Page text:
The data breach that hit Target in 2013 during the height of the holiday buying season sent shockwaves throughout the retail industry. While many assumed that the costs associated with the hack would be substantial, we now have a figure to put to the breach: $162 million, reports TechCrunch. The figure was shared by Target during its latest earnings call.
Cyberthieves have pulled off a doozy of a hack on the financial services industry making off with an estimated $1 billion, according to findings from Kaspersky Lab. The hacks were estimated to have started in 2013 and still ongoing, reports the BBC.
The gang, which Kaspersky dubbed Carbanak, used computer viruses to infect company networks with malware including video surveillance, enabling it to see and record everything that happened on staff's screens.
In some cases it was then able to transfer money from the banks' accounts to their own, or even able to tell cash machines to dispense cash at a pre-determined time of day.
Kaspersky said on average each bank robbery took between two and four months, with up to $10m stolen each time.
With the end of life for Windows Server 2003 approaching in July, now's a good time to revaluate your company's server software. If you're interested in seeing what's coming down the pike, ZDNet has a sneak peek of what Microsoft has planned for the next version of its server OS, Windows Server 2016.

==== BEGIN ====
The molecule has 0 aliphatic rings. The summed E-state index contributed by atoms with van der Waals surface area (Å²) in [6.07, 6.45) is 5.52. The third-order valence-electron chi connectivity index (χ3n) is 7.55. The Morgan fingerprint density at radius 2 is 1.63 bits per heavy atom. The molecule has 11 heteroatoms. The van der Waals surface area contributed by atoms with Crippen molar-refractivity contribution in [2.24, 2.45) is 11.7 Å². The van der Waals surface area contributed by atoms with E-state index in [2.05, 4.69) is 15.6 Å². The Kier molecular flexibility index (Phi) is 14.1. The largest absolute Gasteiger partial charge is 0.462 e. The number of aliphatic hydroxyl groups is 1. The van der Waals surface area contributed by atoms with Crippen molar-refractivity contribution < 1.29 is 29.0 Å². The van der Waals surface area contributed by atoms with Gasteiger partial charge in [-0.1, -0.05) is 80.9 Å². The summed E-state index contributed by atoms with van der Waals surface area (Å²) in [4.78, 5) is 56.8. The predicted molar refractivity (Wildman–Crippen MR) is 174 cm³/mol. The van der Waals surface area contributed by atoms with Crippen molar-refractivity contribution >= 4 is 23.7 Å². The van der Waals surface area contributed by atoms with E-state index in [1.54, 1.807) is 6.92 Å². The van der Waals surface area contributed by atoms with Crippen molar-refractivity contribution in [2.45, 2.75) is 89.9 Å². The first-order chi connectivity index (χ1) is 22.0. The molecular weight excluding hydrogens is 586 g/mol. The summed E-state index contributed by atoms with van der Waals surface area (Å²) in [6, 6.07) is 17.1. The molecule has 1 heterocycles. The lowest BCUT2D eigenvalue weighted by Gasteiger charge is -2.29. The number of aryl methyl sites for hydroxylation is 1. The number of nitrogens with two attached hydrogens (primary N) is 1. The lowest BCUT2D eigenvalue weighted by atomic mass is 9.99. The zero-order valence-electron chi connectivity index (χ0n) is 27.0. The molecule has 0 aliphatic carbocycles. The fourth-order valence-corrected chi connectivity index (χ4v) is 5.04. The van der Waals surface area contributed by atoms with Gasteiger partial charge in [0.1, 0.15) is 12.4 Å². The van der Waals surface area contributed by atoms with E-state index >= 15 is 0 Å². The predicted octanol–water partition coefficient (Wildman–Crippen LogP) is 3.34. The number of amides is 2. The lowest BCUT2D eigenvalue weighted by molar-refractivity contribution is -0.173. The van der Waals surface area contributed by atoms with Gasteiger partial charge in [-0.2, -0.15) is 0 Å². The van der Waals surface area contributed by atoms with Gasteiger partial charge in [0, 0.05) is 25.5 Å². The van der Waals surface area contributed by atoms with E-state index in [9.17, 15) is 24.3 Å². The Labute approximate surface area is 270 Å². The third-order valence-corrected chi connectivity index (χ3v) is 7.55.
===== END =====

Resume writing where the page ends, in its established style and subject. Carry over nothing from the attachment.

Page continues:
Microsoft's revamp and overhaul of Windows has been getting steady press and praise since the company opted to skip Windows 9 and jump ahead to Windows 10. Now that the technical preview of Windows 10 is out, tech sites like ExtremeTech are predicting that if all goes well, "Windows 10 will not only be what most of us hoped Windows 8 would be, but will go far beyond it."
Not content with being a diversion or timesuck for employees who need a break during the workday, Facebook has decided it'd like to actually be viewed as a viable work tool by companies. TechCrunch reported on the news and launch of the company's newest app called Facebook at Work, which aims to provide its users with a workplace identity that can separately and harmoniously co-exist with users' personal identities. We'll have to wait and see if employers end up "Liking" this move from Facebook.
With all of the headline-grabbing hacks that have taken place recently (Target, Sony), it should be no surprise that the demand for IT security professionals has exploded. An article from Infoworld highlights that security forensics certifications are poised to be incredibly popular in 2015.
While enthusiasm around the tablet market has been strong for the past few years, many began to get worried when the growth of tablet sales began to cool off. But Steven Sinofsky, former president of Microsoft's Windows division and current board partner with investment firm Andreessen Horowitz, believes tablets will rise again in 2015. "Some thought 2014 was the year tablets faded. Many debated the long replacement cycle or weak competitive position of tablet between phablet and laptop. The reality is that tablets will outsell laptops this year," he writes in a guest article for Recode.
The devastating hack that Sony Pictures Entertainment suffered recently has been consistently generating headlines as reporters and media outlets parse through the leaked emails of the company. But there's another side effect of the hack that should concern everyone working in IT security. According to a report from Mashable, a new malware called "Destover" is out infecting computers with a stolen digital certificate from Sony.